An Egyptian archaeological mission from the Supreme Council of Antiquities has uncovered the remains of a Graeco-Roman temple while carrying our excavation work at the Al-Salam archaeological site, about 50km east of the Siwa Oasis.
Aymen Ashmawi, the head of the Ancient Egyptian Antiquities Department at the Ministry of Antiquities, said that the mission uncovered the front part of the temple as well as parts of its foundations, its main entrance and one-metre thick stones from its outer wall.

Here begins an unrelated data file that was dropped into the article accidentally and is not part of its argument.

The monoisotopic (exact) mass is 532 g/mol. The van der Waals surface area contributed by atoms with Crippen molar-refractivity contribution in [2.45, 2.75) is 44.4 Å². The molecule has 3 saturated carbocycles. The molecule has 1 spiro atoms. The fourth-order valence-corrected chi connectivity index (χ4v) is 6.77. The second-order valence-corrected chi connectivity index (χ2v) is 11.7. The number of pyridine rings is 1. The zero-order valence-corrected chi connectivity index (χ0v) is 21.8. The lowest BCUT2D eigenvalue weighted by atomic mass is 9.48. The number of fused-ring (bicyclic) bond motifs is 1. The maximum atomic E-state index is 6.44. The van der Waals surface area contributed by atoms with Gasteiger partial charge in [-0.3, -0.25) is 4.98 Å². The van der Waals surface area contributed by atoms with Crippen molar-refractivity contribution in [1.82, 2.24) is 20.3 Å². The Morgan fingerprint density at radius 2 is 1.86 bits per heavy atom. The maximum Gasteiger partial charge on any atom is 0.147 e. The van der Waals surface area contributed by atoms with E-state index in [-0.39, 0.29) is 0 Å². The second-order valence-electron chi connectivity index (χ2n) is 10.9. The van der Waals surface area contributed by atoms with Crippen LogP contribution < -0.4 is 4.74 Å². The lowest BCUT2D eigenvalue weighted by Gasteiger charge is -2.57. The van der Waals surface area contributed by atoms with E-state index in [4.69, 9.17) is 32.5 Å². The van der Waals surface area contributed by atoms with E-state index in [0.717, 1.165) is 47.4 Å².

The outer wall leads to a front courtyard with entrances to chambers.
Ashmawi said he expects the rest of the temple to be excavated this year.
A lion statue discovered at Graeco-Roman temple near Egypt's Siwa Oasis
The head of the archaeological mission Abdel-Aziz El-Demery said that during the removal of the debris from the site, the mission uncovered architectural elements including upper lintels decorated with scenes, as well as parts of corner pillars decorated with the egg-and-dart architectural device common in the Graeco-Roman era.
El-Demery added that the mission also uncovered the remains of pots, coins, and a statue of a man with Greek facial features, as well as two limestone statues of lions, one of which is headless.
Head of a Graeco-Roman statue discovered at temple near Egypt's Siwa Oasis
Remains of Graeco-Roman temple near Egypt's Siwa Oasis